Marc Lewis, Dean of the School of Communication Arts

How does the School of Communication Arts (SCA) differ from, say, a university education?

We are following in the footsteps of the great creative educator, and founder of SCA, John Gillard. John came from an illustrious career inside arts universities, where he always felt the focus was too much on HOW and not enough on WHY. He wanted a school that focused on helping each student learn WHO they are and WHAT they can bring to the creative advertising professions.

This means that we focus on the development of each student and their employability. We do this by trying to understand each student so that we can help them to channel their voice and their intelligence into work that appeals to their sensabilities.

We can do this because we are a very, very small school. Really, we haven’t grown much in the ten years since we reformed. Only about 400 students have been through our doors and we might only find fifty that we want to work with this year.

We never ask to see a students’ exam results, and every cohort is multigenerational. One of our most successful students was a 42 year old parent of four. Another was an 18 year old with the wisest of heads on their shoulders. Our selection process often feels a bit like an X Factor audition.

It’s probably the reason why we turn out so many stars. Over 80% of our graduates get top jobs in top agencies, and our little school wins more awards than giants with thousands of students.

What kinds of qualifications do you expect from your applicants?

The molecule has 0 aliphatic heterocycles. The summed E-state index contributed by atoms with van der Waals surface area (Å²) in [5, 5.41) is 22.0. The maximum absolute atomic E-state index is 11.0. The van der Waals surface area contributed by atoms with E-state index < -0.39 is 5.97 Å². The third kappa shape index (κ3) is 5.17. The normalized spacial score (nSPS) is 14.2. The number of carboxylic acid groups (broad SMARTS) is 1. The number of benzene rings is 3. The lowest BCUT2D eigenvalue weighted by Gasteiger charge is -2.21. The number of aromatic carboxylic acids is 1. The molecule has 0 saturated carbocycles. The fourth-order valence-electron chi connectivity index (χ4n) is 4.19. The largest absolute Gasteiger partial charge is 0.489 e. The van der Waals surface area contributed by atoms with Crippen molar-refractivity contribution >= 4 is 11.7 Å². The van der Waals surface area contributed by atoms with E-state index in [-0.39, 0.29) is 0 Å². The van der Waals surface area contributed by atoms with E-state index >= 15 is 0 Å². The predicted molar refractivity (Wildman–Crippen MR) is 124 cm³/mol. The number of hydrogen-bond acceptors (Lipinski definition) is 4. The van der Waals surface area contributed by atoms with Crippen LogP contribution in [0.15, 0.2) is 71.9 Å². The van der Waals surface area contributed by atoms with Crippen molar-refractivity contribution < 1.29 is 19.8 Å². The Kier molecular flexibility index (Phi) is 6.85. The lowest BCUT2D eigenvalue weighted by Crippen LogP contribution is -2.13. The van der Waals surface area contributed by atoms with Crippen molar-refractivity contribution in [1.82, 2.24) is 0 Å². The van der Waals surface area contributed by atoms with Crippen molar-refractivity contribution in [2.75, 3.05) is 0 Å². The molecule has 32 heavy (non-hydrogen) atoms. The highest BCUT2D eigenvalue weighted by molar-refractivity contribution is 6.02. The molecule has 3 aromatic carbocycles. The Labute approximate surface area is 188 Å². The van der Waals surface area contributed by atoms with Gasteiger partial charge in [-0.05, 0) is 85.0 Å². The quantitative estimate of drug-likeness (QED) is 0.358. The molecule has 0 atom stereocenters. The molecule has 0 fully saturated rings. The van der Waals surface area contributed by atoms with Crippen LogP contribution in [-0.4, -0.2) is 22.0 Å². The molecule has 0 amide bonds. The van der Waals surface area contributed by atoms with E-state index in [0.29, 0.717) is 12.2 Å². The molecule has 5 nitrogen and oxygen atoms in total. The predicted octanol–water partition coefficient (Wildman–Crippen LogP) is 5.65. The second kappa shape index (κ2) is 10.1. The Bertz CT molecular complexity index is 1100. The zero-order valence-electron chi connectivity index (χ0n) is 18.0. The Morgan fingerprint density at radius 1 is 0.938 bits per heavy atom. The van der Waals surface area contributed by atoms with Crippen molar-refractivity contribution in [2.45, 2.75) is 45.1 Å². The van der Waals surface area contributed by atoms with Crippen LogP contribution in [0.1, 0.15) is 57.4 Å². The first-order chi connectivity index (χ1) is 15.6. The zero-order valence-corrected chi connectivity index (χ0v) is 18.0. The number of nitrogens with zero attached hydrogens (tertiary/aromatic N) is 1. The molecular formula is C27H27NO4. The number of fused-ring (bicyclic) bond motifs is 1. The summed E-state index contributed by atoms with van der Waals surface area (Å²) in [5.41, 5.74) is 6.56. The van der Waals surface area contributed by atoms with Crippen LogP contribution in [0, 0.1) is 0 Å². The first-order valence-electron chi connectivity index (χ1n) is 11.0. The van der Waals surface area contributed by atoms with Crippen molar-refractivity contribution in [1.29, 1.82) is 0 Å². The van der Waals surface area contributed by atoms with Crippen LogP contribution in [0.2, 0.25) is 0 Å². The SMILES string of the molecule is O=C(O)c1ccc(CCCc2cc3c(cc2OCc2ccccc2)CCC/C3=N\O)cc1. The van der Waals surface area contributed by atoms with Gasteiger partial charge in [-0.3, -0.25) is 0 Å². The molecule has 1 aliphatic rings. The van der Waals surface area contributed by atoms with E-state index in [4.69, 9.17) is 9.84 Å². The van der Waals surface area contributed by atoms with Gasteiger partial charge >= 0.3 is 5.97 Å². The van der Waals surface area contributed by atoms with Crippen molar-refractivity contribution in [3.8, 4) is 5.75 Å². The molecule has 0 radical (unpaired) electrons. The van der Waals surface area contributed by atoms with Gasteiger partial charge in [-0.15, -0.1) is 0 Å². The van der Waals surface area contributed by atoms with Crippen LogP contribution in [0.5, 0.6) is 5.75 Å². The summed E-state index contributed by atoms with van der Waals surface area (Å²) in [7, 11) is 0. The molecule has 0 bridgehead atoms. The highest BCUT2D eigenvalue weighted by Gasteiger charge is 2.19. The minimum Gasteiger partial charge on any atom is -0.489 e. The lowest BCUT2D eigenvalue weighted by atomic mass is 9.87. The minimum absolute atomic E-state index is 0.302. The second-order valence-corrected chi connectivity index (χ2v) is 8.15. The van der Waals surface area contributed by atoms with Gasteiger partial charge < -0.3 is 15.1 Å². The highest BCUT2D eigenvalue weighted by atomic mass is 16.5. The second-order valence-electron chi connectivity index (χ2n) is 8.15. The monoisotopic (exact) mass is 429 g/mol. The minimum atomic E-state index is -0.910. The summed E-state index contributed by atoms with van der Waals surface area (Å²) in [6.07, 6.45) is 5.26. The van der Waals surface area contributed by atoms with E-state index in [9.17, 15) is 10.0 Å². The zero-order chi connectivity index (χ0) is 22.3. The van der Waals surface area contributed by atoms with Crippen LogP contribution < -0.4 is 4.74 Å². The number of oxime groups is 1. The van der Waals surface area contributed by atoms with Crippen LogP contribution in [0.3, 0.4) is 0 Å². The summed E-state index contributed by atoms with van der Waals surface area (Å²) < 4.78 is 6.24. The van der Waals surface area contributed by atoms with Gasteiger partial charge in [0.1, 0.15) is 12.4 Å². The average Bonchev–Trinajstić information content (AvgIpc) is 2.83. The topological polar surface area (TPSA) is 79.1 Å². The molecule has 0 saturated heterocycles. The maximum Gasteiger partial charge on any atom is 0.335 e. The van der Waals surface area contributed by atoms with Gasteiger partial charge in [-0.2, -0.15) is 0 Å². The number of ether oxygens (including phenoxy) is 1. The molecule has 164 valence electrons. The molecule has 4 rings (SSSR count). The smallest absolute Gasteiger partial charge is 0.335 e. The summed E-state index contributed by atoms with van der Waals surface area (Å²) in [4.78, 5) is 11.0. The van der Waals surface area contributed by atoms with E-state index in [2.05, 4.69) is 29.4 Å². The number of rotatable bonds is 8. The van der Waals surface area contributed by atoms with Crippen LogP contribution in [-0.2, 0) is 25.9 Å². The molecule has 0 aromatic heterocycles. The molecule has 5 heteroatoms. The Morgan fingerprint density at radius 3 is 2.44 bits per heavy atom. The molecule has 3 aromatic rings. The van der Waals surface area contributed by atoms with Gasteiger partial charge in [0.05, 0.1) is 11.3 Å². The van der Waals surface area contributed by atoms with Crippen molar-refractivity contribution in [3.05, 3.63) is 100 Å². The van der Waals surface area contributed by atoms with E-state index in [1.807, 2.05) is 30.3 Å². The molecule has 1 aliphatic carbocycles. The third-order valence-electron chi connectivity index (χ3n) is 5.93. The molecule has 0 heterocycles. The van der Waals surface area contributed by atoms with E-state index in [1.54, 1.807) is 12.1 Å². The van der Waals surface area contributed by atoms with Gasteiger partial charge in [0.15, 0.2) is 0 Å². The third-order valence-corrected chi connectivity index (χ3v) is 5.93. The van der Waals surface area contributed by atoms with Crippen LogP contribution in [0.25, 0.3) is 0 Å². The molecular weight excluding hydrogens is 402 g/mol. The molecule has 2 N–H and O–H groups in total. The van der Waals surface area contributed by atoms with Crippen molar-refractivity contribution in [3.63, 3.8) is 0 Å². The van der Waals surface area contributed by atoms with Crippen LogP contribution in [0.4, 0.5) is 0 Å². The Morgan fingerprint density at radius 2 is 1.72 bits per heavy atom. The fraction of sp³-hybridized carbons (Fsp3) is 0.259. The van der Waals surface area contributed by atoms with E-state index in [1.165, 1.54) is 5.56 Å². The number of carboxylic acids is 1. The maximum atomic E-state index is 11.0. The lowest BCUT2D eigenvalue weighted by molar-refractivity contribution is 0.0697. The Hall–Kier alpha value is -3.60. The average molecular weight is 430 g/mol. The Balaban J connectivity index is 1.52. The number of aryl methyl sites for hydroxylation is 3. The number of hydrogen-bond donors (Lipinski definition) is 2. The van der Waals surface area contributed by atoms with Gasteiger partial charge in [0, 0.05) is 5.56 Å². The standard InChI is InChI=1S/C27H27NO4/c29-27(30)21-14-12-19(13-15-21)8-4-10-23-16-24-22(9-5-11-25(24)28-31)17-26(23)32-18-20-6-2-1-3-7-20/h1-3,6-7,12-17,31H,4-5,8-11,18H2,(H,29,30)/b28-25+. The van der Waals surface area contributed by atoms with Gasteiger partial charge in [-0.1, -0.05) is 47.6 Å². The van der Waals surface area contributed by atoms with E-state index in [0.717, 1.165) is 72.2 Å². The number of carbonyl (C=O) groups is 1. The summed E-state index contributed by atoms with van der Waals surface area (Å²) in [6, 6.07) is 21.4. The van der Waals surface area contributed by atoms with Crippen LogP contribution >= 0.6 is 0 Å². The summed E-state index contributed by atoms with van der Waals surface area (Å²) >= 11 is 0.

We’re not like other educational providers in that we don’t believe a person is the sum of their past qualifications. What we want to see from potential students is their drive, creativity and passion to succeed.

We’ve had dyslexic writers who hated English lessons at secondary school discover their voice at SCA. It helps that we’ve got an incredible poet and a top comic on our faculty, because they show how words can make people feel things.

We’ve had students arrive without the ability to draw a pair of curtains, and leave as award winning art directors. We know how to spot talent, and how to nurture it.

The SCA is now ten years old – what are some of the School’s highlights from the past decade?

Firstly the 120+ scholarships that we have been able to get funded, bringing some incredible people into the industry who wouldn’t have had the opportunity without it. So far. I pinch myself whenever I see the scholarship number increase. I won a scholarship to study under John in 1993 and have never looked back. I truly believe we can generate thousands more creative proffesionals now that we can reach people through our brilliant remote learning programmes.

Secondly, I would be lying if I didn’t mention how proud I am that we have been the most awarded Portfolio School in the world every year since 2012.

But the biggest highlights are personal stories about lifechanging moments that our students experienced. I have attended weddings, watched students become creative leaders, and seen them travel the world and follow their dreams.

Working so closely with my students can bring heartache – we sadly lost a student to terminal illness a few years ago, and we have since created a scholarship in their memory. But we have also been able to lift students out of dangerous situations and into positions of safety and fulfilment.

In pursuit of that goal, I even adopted one student. By giving her a place to stay and helping her through the struggles of addiction, I was privileged to watch her win a black D&AD new blood Pencil and secure a place in a prestigious agency. Knowing that our School helps stories like this to happen every year is a huge and ongoing highlight.